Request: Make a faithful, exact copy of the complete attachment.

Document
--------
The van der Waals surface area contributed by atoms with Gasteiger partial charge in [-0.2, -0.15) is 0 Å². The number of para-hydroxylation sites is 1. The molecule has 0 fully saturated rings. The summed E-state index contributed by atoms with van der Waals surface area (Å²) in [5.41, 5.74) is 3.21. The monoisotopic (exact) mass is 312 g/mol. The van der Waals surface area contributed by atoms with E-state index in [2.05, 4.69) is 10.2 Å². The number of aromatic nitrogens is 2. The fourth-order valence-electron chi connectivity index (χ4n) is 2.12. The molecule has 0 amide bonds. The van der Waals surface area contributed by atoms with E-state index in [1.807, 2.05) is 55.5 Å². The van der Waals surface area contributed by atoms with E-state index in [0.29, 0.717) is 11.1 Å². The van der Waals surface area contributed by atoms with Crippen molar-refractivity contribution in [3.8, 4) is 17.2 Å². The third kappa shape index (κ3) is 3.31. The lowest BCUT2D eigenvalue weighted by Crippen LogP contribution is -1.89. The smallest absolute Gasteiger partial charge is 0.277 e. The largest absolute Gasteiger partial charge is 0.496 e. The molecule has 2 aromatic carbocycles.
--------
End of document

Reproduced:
The van der Waals surface area contributed by atoms with Gasteiger partial charge in [-0.2, -0.15) is 0 Å². The number of para-hydroxylation sites is 1. The molecule has 0 fully saturated rings. The summed E-state index contributed by atoms with van der Waals surface area (Å²) in [5.41, 5.74) is 3.21. The monoisotopic (exact) mass is 312 g/mol. The van der Waals surface area contributed by atoms with E-state index in [2.05, 4.69) is 10.2 Å². The number of aromatic nitrogens is 2. The fourth-order valence-electron chi connectivity index (χ4n) is 2.12. The molecule has 0 amide bonds. The van der Waals surface area contributed by atoms with E-state index in [1.807, 2.05) is 55.5 Å². The van der Waals surface area contributed by atoms with E-state index in [0.29, 0.717) is 11.1 Å². The van der Waals surface area contributed by atoms with Crippen molar-refractivity contribution in [3.8, 4) is 17.2 Å². The third kappa shape index (κ3) is 3.31. The lowest BCUT2D eigenvalue weighted by Crippen LogP contribution is -1.89. The smallest absolute Gasteiger partial charge is 0.277 e. The largest absolute Gasteiger partial charge is 0.496 e. The molecule has 2 aromatic carbocycles.